Calculating the Return for a Master’s Degree
Those who are prospective students need to start considering the statistics and the numbers before they enroll in their next graduate program. Because of the hypercompetitive nature of the workforce, it's very important for students to be able to stand out as prospective employees – many employees would consider attending graduate school to be one way that they would be able to accomplish this. However, having a master's degree isn't always the most credible financial choice. Students that are considering getting an advanced degree in any type of discipline need to think of two key points – how much the degree is going to cost and what salary they are going to be able to earn when they have graduated.
Most master's programs now post the information regarding the average starting salary for recent graduates on their websites. Some schools are able to offer grants, scholarships, and fellowships to help out with reducing the cost that is associated with the degree itself. Students also have the option of using grad school calculators, which help them to figure out the numbers and costs associated with their decision, as well as the amount of 'return' they might get on the investment they made into their future. Although the top business schools are able to provide information about some of the starting salaries that are available for recent graduates, it's important to realize that these are only averages and that they're not always a clear reflection of how much a graduate may really earn after they have finished attending school.
Pursuing employment pathways like finance or economics can help by paying dividends and may help graduates to stand out when compared to others. This is because it provides technical and professional training, which is unique because there are very few undergraduates which are able to have the technical skills that are necessary to figure out elements like make financial forecasts or setting appropriate prices. People who want to be high school teachers or grade school teachers may find that getting a master's degree in education may not be the best choice – if they attain a master's degree they earn another $5,000 a year, but around 50 percent of new educators will quit teaching within the first five years that they've started. That information was provided by the National Commission on Teaching and America's Future.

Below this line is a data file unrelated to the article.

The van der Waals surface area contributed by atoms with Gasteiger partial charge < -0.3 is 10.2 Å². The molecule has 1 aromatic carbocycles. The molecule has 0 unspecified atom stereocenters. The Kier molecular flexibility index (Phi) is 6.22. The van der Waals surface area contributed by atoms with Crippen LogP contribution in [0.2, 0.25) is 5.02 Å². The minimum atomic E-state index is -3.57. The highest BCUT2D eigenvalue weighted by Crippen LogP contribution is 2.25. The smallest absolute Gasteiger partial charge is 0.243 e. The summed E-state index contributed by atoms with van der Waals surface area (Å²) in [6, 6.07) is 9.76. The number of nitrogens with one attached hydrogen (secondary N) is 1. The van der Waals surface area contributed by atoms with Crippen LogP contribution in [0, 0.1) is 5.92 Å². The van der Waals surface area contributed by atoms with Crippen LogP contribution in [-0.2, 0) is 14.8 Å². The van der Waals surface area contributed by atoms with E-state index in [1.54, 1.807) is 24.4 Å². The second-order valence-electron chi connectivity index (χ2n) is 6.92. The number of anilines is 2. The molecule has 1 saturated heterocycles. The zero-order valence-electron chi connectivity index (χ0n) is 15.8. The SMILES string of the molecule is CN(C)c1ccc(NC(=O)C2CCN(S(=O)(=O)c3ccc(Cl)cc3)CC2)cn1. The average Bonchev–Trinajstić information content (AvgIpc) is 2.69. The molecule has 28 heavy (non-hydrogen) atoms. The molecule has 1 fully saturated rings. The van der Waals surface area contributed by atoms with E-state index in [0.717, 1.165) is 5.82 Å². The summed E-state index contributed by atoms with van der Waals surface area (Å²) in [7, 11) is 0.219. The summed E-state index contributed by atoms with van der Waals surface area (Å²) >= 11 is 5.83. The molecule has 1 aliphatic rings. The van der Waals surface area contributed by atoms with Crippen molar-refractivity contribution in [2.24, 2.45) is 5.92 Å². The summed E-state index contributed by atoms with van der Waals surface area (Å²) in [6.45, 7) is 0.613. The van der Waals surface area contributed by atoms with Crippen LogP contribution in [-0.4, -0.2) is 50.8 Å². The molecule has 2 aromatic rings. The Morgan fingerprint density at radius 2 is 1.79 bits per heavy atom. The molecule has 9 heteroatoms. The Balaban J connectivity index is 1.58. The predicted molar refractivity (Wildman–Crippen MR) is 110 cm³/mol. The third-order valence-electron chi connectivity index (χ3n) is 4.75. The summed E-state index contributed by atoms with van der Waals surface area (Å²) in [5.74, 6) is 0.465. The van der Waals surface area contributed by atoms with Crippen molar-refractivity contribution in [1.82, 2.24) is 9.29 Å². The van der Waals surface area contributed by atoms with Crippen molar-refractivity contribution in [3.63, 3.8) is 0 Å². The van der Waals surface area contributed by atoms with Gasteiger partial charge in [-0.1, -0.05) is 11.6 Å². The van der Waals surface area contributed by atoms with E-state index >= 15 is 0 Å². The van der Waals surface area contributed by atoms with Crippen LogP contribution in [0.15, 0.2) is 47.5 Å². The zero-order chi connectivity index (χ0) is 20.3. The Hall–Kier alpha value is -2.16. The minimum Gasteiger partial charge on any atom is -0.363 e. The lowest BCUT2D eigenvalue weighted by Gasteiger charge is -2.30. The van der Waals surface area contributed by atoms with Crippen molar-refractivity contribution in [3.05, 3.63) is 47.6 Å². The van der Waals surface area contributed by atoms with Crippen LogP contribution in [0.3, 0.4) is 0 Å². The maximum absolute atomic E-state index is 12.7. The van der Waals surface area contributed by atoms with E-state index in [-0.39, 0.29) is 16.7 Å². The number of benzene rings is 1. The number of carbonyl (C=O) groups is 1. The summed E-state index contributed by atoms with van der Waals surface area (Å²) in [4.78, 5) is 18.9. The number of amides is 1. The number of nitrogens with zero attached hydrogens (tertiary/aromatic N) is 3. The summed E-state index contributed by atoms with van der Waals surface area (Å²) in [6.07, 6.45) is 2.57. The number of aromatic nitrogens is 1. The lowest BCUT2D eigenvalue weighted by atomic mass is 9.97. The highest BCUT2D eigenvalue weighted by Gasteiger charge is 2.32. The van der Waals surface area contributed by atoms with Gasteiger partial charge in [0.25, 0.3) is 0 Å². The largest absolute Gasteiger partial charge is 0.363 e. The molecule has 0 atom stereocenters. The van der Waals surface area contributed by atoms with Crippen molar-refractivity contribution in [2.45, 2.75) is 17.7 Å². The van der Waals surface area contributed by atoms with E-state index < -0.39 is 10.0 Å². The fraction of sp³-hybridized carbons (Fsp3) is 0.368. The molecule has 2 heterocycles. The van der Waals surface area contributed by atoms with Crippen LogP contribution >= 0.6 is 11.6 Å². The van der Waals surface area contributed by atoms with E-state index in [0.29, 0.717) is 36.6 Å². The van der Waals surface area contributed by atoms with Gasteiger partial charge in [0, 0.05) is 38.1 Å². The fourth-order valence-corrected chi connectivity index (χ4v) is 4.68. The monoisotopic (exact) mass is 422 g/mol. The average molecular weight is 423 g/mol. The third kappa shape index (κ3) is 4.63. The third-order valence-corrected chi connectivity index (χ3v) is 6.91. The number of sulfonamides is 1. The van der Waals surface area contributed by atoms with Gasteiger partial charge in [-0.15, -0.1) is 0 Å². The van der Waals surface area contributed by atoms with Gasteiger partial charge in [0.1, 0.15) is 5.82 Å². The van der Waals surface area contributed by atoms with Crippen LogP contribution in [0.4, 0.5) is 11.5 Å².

Individuals who are just starting and don't have the experience to be a teacher yet or don't even know if they want to remain a teacher are advised not to instantly pursue getting a master's degree. In fact, students in this situation are advised to teach in some capacity for at least a year before moving into a graduate program. This will allow them to pursue a graduate degree fitting their likes rather than simply finding a graduate program to fit immediate needs. Additionally, the boost that is associated with having a master's degree in terms of salary is not always promised to be there – there are many states that don't offer this option and even more states that are becoming interested in providing incentive pay and raise starting salaries instead.
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